Group meets to beat stress

Last fall, two students founded the Mindfulness for Students Club.

Jamie VanGeest

Every Friday as the setting sun shines through the stained-glass windows, University students get in touch with their chi and become stress-free.

Students come to the Mayo Building to practice yoga, sitting meditation, walking meditation and qigong to relieve stress without religious undertones.

Four or five instructors, each specializing in different practices, come to lead the group.

Jean Haley, an instructor at the University’s Center for Spirituality and Healing, practiced meditation and yoga with the group Friday.

Students practiced the corpse pose, in which they lie completely still on the floor, blocking all thoughts and stress while focusing on breathing. One student became so comfortable she began to snore.

Transitioning from one form of meditation to the other, Jean Haley read poetry and stories to keep the group focused on meditating.

The Mindfulness for Students Club was formed last fall and began with two students. Group membership has since grown to 20, said Miki Dezaki, a psychology senior and co-founder of the group.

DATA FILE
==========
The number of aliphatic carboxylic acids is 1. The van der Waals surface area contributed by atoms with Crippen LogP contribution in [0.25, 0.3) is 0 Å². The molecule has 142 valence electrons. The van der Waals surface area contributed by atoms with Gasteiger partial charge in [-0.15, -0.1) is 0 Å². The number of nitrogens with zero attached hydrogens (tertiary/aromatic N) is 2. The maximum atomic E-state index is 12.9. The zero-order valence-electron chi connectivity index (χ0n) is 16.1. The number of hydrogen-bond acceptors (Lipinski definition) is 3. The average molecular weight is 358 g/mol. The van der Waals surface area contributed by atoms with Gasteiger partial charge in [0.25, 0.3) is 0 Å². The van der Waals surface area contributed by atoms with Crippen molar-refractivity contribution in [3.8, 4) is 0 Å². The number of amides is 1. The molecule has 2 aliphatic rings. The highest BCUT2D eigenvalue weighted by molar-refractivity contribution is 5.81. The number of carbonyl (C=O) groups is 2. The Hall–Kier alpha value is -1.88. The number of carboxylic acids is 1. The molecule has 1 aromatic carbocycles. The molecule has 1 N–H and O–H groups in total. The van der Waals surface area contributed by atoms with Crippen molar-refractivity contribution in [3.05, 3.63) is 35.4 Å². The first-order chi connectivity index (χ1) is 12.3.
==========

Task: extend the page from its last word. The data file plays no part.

“I wanted students to find a practice for dealing with stress in a more healthy way,” Dezaki said.

Alex Haley, Jean Haley’s son, started the group with Dezaki when they realized they wanted to start the same type of relaxation group.

“It’s an hour during the week where you can just slow down,” said Alex Haley, a first-year law student.

Alex Haley’s aim was to introduce the practicality of exercises such as meditation, yoga and qigong, which is performing slow, methodical movements to allow any energy blockages to release.

Mindfulness for Students is unlike other meditation groups on campus because it is not associated with a religious group.

“We try to emphasize the fact that we are not religiously affiliated,” Alex Haley said.

Sophomore Renée Wegener said Mindfulness for Students is a place where all students can meet to relax, regardless of one’s faith.

“I feel like if you tie religion in to it, it becomes political,” Wegener said.

Alex Haley said students can boost their immune system, increase concentration and reduce stress by practicing the group’s methods.

“Many of us do this to develop this muscle of mindfulness, which tends to be atrophied,” Alex Haley said.

The group also practices eating meditation, where they focus on the sensations of different food entering the body.

Another type of meditation is walking meditation, in which the group walks through a maze while following the instructor, Dezaki said.

Dezaki said the walking meditation is beneficial because students always are so focused on their futures. When they are walking through a labyrinth they can focus on the meditation because they don’t know when the maze is going to end.